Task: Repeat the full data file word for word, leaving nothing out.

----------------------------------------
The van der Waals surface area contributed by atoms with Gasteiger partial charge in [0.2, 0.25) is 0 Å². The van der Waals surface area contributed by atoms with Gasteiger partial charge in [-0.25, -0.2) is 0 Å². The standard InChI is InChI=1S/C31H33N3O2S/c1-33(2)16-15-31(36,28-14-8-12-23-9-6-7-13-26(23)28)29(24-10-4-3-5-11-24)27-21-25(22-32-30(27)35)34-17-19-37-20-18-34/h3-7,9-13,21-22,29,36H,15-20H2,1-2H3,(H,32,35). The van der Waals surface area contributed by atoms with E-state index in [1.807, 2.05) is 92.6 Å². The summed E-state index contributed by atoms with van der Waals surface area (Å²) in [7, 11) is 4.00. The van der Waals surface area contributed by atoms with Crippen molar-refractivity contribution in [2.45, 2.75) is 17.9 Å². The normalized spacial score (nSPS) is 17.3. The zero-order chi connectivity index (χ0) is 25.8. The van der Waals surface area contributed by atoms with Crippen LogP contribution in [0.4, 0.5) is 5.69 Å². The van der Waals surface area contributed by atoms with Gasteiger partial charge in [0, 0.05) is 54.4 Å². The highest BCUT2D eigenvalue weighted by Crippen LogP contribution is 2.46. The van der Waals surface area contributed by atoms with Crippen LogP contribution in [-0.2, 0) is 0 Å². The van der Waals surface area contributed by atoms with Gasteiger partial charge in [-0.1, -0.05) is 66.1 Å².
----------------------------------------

The van der Waals surface area contributed by atoms with Gasteiger partial charge in [0.2, 0.25) is 0 Å². The van der Waals surface area contributed by atoms with Gasteiger partial charge in [-0.25, -0.2) is 0 Å². The standard InChI is InChI=1S/C31H33N3O2S/c1-33(2)16-15-31(36,28-14-8-12-23-9-6-7-13-26(23)28)29(24-10-4-3-5-11-24)27-21-25(22-32-30(27)35)34-17-19-37-20-18-34/h3-7,9-13,21-22,29,36H,15-20H2,1-2H3,(H,32,35). The van der Waals surface area contributed by atoms with E-state index in [1.807, 2.05) is 92.6 Å². The summed E-state index contributed by atoms with van der Waals surface area (Å²) in [7, 11) is 4.00. The van der Waals surface area contributed by atoms with Crippen molar-refractivity contribution in [2.45, 2.75) is 17.9 Å². The normalized spacial score (nSPS) is 17.3. The zero-order chi connectivity index (χ0) is 25.8. The van der Waals surface area contributed by atoms with Crippen LogP contribution in [0.4, 0.5) is 5.69 Å². The van der Waals surface area contributed by atoms with Gasteiger partial charge in [0, 0.05) is 54.4 Å². The highest BCUT2D eigenvalue weighted by Crippen LogP contribution is 2.46. The van der Waals surface area contributed by atoms with Crippen LogP contribution in [-0.2, 0) is 0 Å². The van der Waals surface area contributed by atoms with Gasteiger partial charge in [-0.1, -0.05) is 66.1 Å².